Doctors did not expect 2-year-old Skye Savren-McCormick to survive after she was diagnosed with two types of cancer. Now, she’s meeting two dozen strangers who donated blood to save her life.
Just months after little Skye was born, doctors diagnosed her with lymphoma and juvenile myelomonocytic leukemia — a rare cancer that only affects one in one million children.
“These words were like a hydrogen bomb had just been dropped in our laps, with the smiling face of your own child,” Skye’s mother, Talia Savren-McCormick, 33, tells People. “(Doctors) gave us a 10 percent chance of survival and the option to fight or quit. As parents, we decided we had to keep fighting and Skye would tell us when or if she was done.”
Skye required blood and platelet transfusions — often on a daily basis — and underwent three bone-marrow transplants, surgery to remove her oversized spleen and several rounds of chemotherapy for the cancers, hospital officials say. She had received 77 units of blood and platelets during a 10-month stay at UCLA Mattel Children’s Hospital.
“The donations were life in a bag,” Savren-McCormick says. “It’s not a fight I would ever wish on anyone. But we fought it none the less, and every time we got knocked down, we stood back up.”
The family, of Ventura, California, spent nearly 300 days at the hospital before Skye was discharged last May. Now, with her cancers in remission, doctors say Skye is gaining weight and her health is steadily improving. Recently, Skye and her parents met 24 of the 71 donors who gave the blood and platelets that saved her life.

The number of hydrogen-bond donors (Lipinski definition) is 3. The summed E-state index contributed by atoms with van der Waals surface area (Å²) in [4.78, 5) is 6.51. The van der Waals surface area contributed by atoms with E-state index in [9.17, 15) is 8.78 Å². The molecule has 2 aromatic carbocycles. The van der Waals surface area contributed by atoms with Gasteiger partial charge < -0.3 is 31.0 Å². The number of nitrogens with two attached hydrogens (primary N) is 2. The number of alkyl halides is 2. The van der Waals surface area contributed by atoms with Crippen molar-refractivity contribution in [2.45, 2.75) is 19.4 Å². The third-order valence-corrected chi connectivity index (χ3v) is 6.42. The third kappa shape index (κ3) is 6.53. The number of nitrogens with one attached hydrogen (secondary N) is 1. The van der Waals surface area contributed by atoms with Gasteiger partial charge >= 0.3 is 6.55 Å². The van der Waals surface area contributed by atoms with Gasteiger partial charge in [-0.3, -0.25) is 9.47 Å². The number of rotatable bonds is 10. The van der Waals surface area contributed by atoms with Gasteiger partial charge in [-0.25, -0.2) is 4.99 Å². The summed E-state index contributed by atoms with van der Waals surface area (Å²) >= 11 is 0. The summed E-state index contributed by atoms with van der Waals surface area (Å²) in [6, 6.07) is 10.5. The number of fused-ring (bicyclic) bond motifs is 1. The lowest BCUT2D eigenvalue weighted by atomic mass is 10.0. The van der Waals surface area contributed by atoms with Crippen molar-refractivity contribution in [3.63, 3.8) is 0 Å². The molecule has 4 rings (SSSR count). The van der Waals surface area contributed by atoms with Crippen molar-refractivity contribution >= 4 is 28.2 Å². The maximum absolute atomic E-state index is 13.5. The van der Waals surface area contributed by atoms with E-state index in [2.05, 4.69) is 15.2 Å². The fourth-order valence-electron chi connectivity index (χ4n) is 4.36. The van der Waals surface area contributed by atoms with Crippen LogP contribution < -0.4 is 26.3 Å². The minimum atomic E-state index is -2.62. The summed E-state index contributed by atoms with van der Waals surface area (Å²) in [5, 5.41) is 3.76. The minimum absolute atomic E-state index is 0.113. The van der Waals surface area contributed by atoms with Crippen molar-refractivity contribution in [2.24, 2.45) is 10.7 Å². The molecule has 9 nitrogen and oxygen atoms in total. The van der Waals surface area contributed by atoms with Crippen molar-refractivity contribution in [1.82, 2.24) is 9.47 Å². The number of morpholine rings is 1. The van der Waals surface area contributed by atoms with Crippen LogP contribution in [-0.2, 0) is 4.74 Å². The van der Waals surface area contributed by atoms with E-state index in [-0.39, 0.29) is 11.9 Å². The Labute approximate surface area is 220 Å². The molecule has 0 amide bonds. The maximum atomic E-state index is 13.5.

“We were pretty excited to be able to meet a few of these special people. We had an idea that we’d meet at least a few, but we weren’t prepared for exactly how many would actually show up. There was a real palpable sense of gratitude and awe amongst everyone there,” Savren-McCormick says.
The diverse group of donors ranged in age from 17 to 71.
“I kept saying thank you and thank you again from the bottom of my heart to each and every person we met that day. Skye was a little wary at first, but we had friends and family close around her and soon warmed up to being her normal bubbly self. And every time we met a donor, she was sitting in either Todd or my arms.”
Photos of the meet-up showed little Skye surrounded by the smiling donors as her mother and father, 36-year-old Todd, held her and posed. Now, Savren-McCormick says that although Skye, who will be 3 in March, is still dealing with the after-effects of the illnesses and treatments, the family is in a much better place.
“Cancer will forever be a part of our lives. It is just our life now to enjoy the miracle after having come through this. We will always be checking to make sure Skye is okay, but we will never allow it become the ultimate focus of our lives,” Savren-McCormick tells People.
“Skye has had a few obstacles such as … eating issues, different infections, and breathing issues. She has been in-patient since her May release five times. Even though we knew that was always something that could happen, it is always a blow. But she continues to be a happy toddler and continues to bring joy to our family.”
The family has set up a YouCaring page to cover medical costs.
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